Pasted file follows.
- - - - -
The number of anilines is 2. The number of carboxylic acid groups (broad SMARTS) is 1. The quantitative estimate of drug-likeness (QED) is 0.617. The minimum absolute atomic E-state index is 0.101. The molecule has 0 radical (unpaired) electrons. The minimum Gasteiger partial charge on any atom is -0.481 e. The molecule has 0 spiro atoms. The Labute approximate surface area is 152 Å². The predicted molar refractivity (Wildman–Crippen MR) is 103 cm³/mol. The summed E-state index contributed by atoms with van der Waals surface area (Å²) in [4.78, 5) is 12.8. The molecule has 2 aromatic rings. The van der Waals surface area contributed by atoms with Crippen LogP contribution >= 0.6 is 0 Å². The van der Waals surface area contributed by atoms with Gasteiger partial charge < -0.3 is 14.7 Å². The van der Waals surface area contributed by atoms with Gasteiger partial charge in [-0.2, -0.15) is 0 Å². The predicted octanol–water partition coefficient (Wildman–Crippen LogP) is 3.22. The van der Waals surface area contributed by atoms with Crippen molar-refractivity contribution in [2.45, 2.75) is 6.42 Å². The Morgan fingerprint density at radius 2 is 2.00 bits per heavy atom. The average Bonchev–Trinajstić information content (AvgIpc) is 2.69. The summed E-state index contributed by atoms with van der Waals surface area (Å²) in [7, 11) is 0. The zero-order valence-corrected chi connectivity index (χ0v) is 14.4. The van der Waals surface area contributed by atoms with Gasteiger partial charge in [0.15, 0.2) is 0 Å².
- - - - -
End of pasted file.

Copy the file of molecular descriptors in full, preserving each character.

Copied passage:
The number of anilines is 2. The number of carboxylic acid groups (broad SMARTS) is 1. The quantitative estimate of drug-likeness (QED) is 0.617. The minimum absolute atomic E-state index is 0.101. The molecule has 0 radical (unpaired) electrons. The minimum Gasteiger partial charge on any atom is -0.481 e. The molecule has 0 spiro atoms. The Labute approximate surface area is 152 Å². The predicted molar refractivity (Wildman–Crippen MR) is 103 cm³/mol. The summed E-state index contributed by atoms with van der Waals surface area (Å²) in [4.78, 5) is 12.8. The molecule has 2 aromatic rings. The van der Waals surface area contributed by atoms with Crippen LogP contribution >= 0.6 is 0 Å². The van der Waals surface area contributed by atoms with Gasteiger partial charge < -0.3 is 14.7 Å². The van der Waals surface area contributed by atoms with Gasteiger partial charge in [-0.2, -0.15) is 0 Å². The predicted octanol–water partition coefficient (Wildman–Crippen LogP) is 3.22. The van der Waals surface area contributed by atoms with Crippen molar-refractivity contribution in [2.45, 2.75) is 6.42 Å². The Morgan fingerprint density at radius 2 is 2.00 bits per heavy atom. The average Bonchev–Trinajstić information content (AvgIpc) is 2.69. The summed E-state index contributed by atoms with van der Waals surface area (Å²) in [7, 11) is 0. The zero-order valence-corrected chi connectivity index (χ0v) is 14.4. The van der Waals surface area contributed by atoms with Gasteiger partial charge in [0.15, 0.2) is 0 Å².